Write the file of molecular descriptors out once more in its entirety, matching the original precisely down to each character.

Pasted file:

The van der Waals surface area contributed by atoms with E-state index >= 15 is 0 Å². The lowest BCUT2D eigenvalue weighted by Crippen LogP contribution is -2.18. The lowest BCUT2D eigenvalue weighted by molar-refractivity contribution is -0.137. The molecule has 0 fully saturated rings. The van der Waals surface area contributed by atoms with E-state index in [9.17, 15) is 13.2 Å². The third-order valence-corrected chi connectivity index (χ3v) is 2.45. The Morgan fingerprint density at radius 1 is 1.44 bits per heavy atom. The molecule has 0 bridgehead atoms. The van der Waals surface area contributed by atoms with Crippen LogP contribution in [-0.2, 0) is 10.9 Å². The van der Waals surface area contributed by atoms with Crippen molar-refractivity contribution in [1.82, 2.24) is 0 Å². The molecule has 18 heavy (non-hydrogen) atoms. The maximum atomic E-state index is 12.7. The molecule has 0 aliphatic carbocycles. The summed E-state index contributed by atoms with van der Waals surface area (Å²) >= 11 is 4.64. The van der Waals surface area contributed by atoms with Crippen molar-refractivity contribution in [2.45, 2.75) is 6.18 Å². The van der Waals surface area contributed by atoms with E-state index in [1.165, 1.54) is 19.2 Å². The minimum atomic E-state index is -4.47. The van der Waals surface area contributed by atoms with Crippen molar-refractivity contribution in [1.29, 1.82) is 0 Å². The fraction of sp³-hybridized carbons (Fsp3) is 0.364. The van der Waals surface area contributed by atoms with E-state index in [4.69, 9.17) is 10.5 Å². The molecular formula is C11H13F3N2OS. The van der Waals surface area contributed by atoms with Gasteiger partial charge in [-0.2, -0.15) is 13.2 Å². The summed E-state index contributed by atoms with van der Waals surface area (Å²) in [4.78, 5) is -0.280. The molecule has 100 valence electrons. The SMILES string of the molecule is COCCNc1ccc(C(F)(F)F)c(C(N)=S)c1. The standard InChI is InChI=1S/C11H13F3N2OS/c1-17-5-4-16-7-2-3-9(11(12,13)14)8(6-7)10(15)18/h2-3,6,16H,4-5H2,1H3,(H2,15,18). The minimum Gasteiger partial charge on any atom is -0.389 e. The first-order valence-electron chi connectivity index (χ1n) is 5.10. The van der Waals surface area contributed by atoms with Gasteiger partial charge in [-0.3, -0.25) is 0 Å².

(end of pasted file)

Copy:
The van der Waals surface area contributed by atoms with E-state index >= 15 is 0 Å². The lowest BCUT2D eigenvalue weighted by Crippen LogP contribution is -2.18. The lowest BCUT2D eigenvalue weighted by molar-refractivity contribution is -0.137. The molecule has 0 fully saturated rings. The van der Waals surface area contributed by atoms with E-state index in [9.17, 15) is 13.2 Å². The third-order valence-corrected chi connectivity index (χ3v) is 2.45. The Morgan fingerprint density at radius 1 is 1.44 bits per heavy atom. The molecule has 0 bridgehead atoms. The van der Waals surface area contributed by atoms with Crippen LogP contribution in [-0.2, 0) is 10.9 Å². The van der Waals surface area contributed by atoms with Crippen molar-refractivity contribution in [1.82, 2.24) is 0 Å². The molecule has 18 heavy (non-hydrogen) atoms. The maximum atomic E-state index is 12.7. The molecule has 0 aliphatic carbocycles. The summed E-state index contributed by atoms with van der Waals surface area (Å²) >= 11 is 4.64. The van der Waals surface area contributed by atoms with Crippen molar-refractivity contribution in [2.45, 2.75) is 6.18 Å². The van der Waals surface area contributed by atoms with E-state index in [1.165, 1.54) is 19.2 Å². The minimum atomic E-state index is -4.47. The van der Waals surface area contributed by atoms with Crippen molar-refractivity contribution in [1.29, 1.82) is 0 Å². The fraction of sp³-hybridized carbons (Fsp3) is 0.364. The van der Waals surface area contributed by atoms with E-state index in [4.69, 9.17) is 10.5 Å². The molecular formula is C11H13F3N2OS. The van der Waals surface area contributed by atoms with Gasteiger partial charge in [-0.2, -0.15) is 13.2 Å². The summed E-state index contributed by atoms with van der Waals surface area (Å²) in [4.78, 5) is -0.280. The molecule has 100 valence electrons. The SMILES string of the molecule is COCCNc1ccc(C(F)(F)F)c(C(N)=S)c1. The standard InChI is InChI=1S/C11H13F3N2OS/c1-17-5-4-16-7-2-3-9(11(12,13)14)8(6-7)10(15)18/h2-3,6,16H,4-5H2,1H3,(H2,15,18). The minimum Gasteiger partial charge on any atom is -0.389 e. The first-order valence-electron chi connectivity index (χ1n) is 5.10. The van der Waals surface area contributed by atoms with Gasteiger partial charge in [-0.3, -0.25) is 0 Å².